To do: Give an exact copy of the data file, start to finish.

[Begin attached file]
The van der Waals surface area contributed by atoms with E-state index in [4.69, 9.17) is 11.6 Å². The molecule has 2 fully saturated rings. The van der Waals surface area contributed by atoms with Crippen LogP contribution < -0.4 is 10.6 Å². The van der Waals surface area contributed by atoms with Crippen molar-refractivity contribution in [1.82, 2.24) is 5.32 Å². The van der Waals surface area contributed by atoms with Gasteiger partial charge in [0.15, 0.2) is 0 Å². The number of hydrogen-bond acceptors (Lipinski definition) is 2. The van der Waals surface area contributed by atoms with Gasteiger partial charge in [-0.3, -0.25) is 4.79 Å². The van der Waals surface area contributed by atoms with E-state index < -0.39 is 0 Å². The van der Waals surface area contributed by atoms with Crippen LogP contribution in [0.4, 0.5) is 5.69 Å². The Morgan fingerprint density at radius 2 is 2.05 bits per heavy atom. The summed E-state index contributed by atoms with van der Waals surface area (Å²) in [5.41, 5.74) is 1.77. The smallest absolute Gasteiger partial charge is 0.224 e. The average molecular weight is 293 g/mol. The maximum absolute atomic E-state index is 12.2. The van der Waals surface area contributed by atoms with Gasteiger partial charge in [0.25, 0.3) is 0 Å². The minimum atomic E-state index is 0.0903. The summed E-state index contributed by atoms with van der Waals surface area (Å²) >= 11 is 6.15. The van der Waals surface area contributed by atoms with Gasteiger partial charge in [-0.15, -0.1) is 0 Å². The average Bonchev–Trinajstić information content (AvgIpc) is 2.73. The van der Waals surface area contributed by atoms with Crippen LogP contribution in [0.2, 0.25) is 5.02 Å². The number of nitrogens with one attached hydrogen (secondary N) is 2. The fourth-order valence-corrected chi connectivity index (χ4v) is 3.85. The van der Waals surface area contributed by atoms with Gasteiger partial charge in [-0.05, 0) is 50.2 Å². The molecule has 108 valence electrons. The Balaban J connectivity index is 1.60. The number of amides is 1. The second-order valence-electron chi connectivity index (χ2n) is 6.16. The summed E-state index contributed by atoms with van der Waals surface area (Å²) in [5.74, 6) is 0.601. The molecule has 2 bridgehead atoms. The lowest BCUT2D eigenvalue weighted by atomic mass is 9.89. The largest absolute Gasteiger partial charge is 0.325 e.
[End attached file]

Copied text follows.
The van der Waals surface area contributed by atoms with E-state index in [4.69, 9.17) is 11.6 Å². The molecule has 2 fully saturated rings. The van der Waals surface area contributed by atoms with Crippen LogP contribution < -0.4 is 10.6 Å². The van der Waals surface area contributed by atoms with Crippen molar-refractivity contribution in [1.82, 2.24) is 5.32 Å². The van der Waals surface area contributed by atoms with Gasteiger partial charge in [0.15, 0.2) is 0 Å². The number of hydrogen-bond acceptors (Lipinski definition) is 2. The van der Waals surface area contributed by atoms with Gasteiger partial charge in [-0.3, -0.25) is 4.79 Å². The van der Waals surface area contributed by atoms with E-state index < -0.39 is 0 Å². The van der Waals surface area contributed by atoms with Crippen LogP contribution in [0.4, 0.5) is 5.69 Å². The Morgan fingerprint density at radius 2 is 2.05 bits per heavy atom. The summed E-state index contributed by atoms with van der Waals surface area (Å²) in [5.41, 5.74) is 1.77. The smallest absolute Gasteiger partial charge is 0.224 e. The average molecular weight is 293 g/mol. The maximum absolute atomic E-state index is 12.2. The van der Waals surface area contributed by atoms with Gasteiger partial charge in [0.25, 0.3) is 0 Å². The minimum atomic E-state index is 0.0903. The summed E-state index contributed by atoms with van der Waals surface area (Å²) >= 11 is 6.15. The van der Waals surface area contributed by atoms with Gasteiger partial charge in [-0.15, -0.1) is 0 Å². The average Bonchev–Trinajstić information content (AvgIpc) is 2.73. The van der Waals surface area contributed by atoms with Crippen LogP contribution in [0.2, 0.25) is 5.02 Å². The number of nitrogens with one attached hydrogen (secondary N) is 2. The fourth-order valence-corrected chi connectivity index (χ4v) is 3.85. The van der Waals surface area contributed by atoms with Gasteiger partial charge in [-0.05, 0) is 50.2 Å². The molecule has 108 valence electrons. The Balaban J connectivity index is 1.60. The number of amides is 1. The second-order valence-electron chi connectivity index (χ2n) is 6.16. The summed E-state index contributed by atoms with van der Waals surface area (Å²) in [5.74, 6) is 0.601. The molecule has 2 bridgehead atoms. The lowest BCUT2D eigenvalue weighted by atomic mass is 9.89. The largest absolute Gasteiger partial charge is 0.325 e.